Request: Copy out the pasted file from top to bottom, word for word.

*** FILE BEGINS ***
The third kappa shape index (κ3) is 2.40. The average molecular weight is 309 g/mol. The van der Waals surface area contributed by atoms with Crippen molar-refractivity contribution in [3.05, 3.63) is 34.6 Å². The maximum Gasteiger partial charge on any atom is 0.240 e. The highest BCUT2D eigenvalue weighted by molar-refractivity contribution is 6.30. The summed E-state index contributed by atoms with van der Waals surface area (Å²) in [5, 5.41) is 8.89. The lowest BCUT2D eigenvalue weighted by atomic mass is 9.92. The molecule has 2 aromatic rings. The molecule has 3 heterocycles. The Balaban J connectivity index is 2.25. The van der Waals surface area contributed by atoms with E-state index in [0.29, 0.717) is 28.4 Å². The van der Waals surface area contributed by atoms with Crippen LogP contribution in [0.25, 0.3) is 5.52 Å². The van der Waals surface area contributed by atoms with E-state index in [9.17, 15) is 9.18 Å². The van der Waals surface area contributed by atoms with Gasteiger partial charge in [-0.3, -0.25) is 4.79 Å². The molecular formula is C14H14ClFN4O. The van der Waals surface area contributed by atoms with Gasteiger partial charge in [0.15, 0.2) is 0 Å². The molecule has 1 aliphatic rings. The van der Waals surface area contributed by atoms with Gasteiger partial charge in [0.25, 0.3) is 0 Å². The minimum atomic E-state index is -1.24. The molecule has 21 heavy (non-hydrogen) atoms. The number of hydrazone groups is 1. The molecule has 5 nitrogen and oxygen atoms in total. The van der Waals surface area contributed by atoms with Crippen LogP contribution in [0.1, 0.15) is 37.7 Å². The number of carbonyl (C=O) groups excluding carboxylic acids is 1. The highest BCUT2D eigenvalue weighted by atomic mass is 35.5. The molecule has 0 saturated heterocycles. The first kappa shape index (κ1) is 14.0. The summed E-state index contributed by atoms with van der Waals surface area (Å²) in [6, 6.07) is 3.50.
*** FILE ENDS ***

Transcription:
The third kappa shape index (κ3) is 2.40. The average molecular weight is 309 g/mol. The van der Waals surface area contributed by atoms with Crippen molar-refractivity contribution in [3.05, 3.63) is 34.6 Å². The maximum Gasteiger partial charge on any atom is 0.240 e. The highest BCUT2D eigenvalue weighted by molar-refractivity contribution is 6.30. The summed E-state index contributed by atoms with van der Waals surface area (Å²) in [5, 5.41) is 8.89. The lowest BCUT2D eigenvalue weighted by atomic mass is 9.92. The molecule has 2 aromatic rings. The molecule has 3 heterocycles. The Balaban J connectivity index is 2.25. The van der Waals surface area contributed by atoms with E-state index in [0.29, 0.717) is 28.4 Å². The van der Waals surface area contributed by atoms with Crippen LogP contribution in [0.25, 0.3) is 5.52 Å². The van der Waals surface area contributed by atoms with E-state index in [9.17, 15) is 9.18 Å². The van der Waals surface area contributed by atoms with Gasteiger partial charge in [-0.3, -0.25) is 4.79 Å². The molecular formula is C14H14ClFN4O. The van der Waals surface area contributed by atoms with Gasteiger partial charge in [0.15, 0.2) is 0 Å². The molecule has 1 aliphatic rings. The van der Waals surface area contributed by atoms with Gasteiger partial charge in [0.25, 0.3) is 0 Å². The minimum atomic E-state index is -1.24. The molecule has 21 heavy (non-hydrogen) atoms. The number of hydrazone groups is 1. The molecule has 5 nitrogen and oxygen atoms in total. The van der Waals surface area contributed by atoms with Crippen LogP contribution in [0.1, 0.15) is 37.7 Å². The number of carbonyl (C=O) groups excluding carboxylic acids is 1. The highest BCUT2D eigenvalue weighted by atomic mass is 35.5. The molecule has 0 saturated heterocycles. The first kappa shape index (κ1) is 14.0. The summed E-state index contributed by atoms with van der Waals surface area (Å²) in [6, 6.07) is 3.50.